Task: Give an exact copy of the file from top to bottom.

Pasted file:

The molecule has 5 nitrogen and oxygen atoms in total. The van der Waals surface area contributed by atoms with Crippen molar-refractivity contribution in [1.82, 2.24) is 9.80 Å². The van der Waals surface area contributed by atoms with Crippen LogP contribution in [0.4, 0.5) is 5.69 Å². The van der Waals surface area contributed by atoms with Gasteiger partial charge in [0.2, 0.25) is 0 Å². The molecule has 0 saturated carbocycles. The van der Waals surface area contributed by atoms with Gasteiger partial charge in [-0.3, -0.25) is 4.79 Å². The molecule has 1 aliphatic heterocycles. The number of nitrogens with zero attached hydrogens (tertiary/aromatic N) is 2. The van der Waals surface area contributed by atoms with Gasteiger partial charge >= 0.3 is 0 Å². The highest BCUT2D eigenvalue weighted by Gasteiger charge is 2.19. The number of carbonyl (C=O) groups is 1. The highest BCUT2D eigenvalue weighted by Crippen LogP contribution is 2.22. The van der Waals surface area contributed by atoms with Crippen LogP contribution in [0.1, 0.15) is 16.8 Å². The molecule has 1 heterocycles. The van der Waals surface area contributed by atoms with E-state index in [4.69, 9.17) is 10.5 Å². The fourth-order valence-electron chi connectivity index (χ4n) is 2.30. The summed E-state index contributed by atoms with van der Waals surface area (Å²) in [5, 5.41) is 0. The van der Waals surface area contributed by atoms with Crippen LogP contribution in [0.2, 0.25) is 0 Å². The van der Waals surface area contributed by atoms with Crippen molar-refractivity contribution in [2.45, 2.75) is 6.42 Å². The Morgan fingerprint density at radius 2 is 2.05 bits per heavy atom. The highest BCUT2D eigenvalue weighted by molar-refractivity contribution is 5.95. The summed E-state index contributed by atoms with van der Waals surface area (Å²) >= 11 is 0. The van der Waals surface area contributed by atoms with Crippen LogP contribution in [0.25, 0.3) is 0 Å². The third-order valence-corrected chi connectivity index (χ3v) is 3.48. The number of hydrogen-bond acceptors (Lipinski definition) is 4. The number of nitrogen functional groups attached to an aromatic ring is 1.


The molecule has 5 nitrogen and oxygen atoms in total. The van der Waals surface area contributed by atoms with Crippen molar-refractivity contribution in [1.82, 2.24) is 9.80 Å². The van der Waals surface area contributed by atoms with Crippen LogP contribution in [0.4, 0.5) is 5.69 Å². The van der Waals surface area contributed by atoms with Gasteiger partial charge in [0.2, 0.25) is 0 Å². The molecule has 0 saturated carbocycles. The van der Waals surface area contributed by atoms with Gasteiger partial charge in [-0.3, -0.25) is 4.79 Å². The molecule has 1 aliphatic heterocycles. The number of nitrogens with zero attached hydrogens (tertiary/aromatic N) is 2. The van der Waals surface area contributed by atoms with Gasteiger partial charge >= 0.3 is 0 Å². The highest BCUT2D eigenvalue weighted by Gasteiger charge is 2.19. The number of carbonyl (C=O) groups is 1. The highest BCUT2D eigenvalue weighted by Crippen LogP contribution is 2.22. The van der Waals surface area contributed by atoms with Crippen LogP contribution in [0.1, 0.15) is 16.8 Å². The molecule has 1 heterocycles. The van der Waals surface area contributed by atoms with E-state index in [4.69, 9.17) is 10.5 Å². The fourth-order valence-electron chi connectivity index (χ4n) is 2.30. The summed E-state index contributed by atoms with van der Waals surface area (Å²) in [5, 5.41) is 0. The van der Waals surface area contributed by atoms with Crippen LogP contribution in [0.2, 0.25) is 0 Å². The van der Waals surface area contributed by atoms with Crippen molar-refractivity contribution in [2.45, 2.75) is 6.42 Å². The Morgan fingerprint density at radius 2 is 2.05 bits per heavy atom. The highest BCUT2D eigenvalue weighted by molar-refractivity contribution is 5.95. The summed E-state index contributed by atoms with van der Waals surface area (Å²) >= 11 is 0. The van der Waals surface area contributed by atoms with Crippen LogP contribution in [0.25, 0.3) is 0 Å². The third-order valence-corrected chi connectivity index (χ3v) is 3.48. The number of hydrogen-bond acceptors (Lipinski definition) is 4. The number of nitrogen functional groups attached to an aromatic ring is 1.